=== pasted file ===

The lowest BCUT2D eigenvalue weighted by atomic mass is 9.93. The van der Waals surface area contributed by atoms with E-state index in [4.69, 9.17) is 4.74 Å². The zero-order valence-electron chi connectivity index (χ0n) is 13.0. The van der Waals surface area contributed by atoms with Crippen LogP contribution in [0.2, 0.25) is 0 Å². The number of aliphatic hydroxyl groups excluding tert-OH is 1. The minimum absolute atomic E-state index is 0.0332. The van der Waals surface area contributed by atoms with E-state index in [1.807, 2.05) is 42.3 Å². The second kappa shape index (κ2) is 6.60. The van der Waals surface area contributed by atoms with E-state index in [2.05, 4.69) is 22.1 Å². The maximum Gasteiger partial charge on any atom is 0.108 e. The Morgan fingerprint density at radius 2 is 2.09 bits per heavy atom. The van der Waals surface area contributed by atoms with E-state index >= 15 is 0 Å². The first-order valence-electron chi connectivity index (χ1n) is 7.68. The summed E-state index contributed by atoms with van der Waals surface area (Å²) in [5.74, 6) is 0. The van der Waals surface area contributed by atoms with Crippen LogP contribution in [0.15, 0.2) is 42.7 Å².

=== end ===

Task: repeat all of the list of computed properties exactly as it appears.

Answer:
The lowest BCUT2D eigenvalue weighted by atomic mass is 9.93. The van der Waals surface area contributed by atoms with E-state index in [4.69, 9.17) is 4.74 Å². The zero-order valence-electron chi connectivity index (χ0n) is 13.0. The van der Waals surface area contributed by atoms with Crippen LogP contribution in [0.2, 0.25) is 0 Å². The number of aliphatic hydroxyl groups excluding tert-OH is 1. The minimum absolute atomic E-state index is 0.0332. The van der Waals surface area contributed by atoms with E-state index in [1.807, 2.05) is 42.3 Å². The second kappa shape index (κ2) is 6.60. The van der Waals surface area contributed by atoms with E-state index in [2.05, 4.69) is 22.1 Å². The maximum Gasteiger partial charge on any atom is 0.108 e. The Morgan fingerprint density at radius 2 is 2.09 bits per heavy atom. The van der Waals surface area contributed by atoms with E-state index >= 15 is 0 Å². The first-order valence-electron chi connectivity index (χ1n) is 7.68. The summed E-state index contributed by atoms with van der Waals surface area (Å²) in [5.74, 6) is 0. The van der Waals surface area contributed by atoms with Crippen LogP contribution in [0.15, 0.2) is 42.7 Å².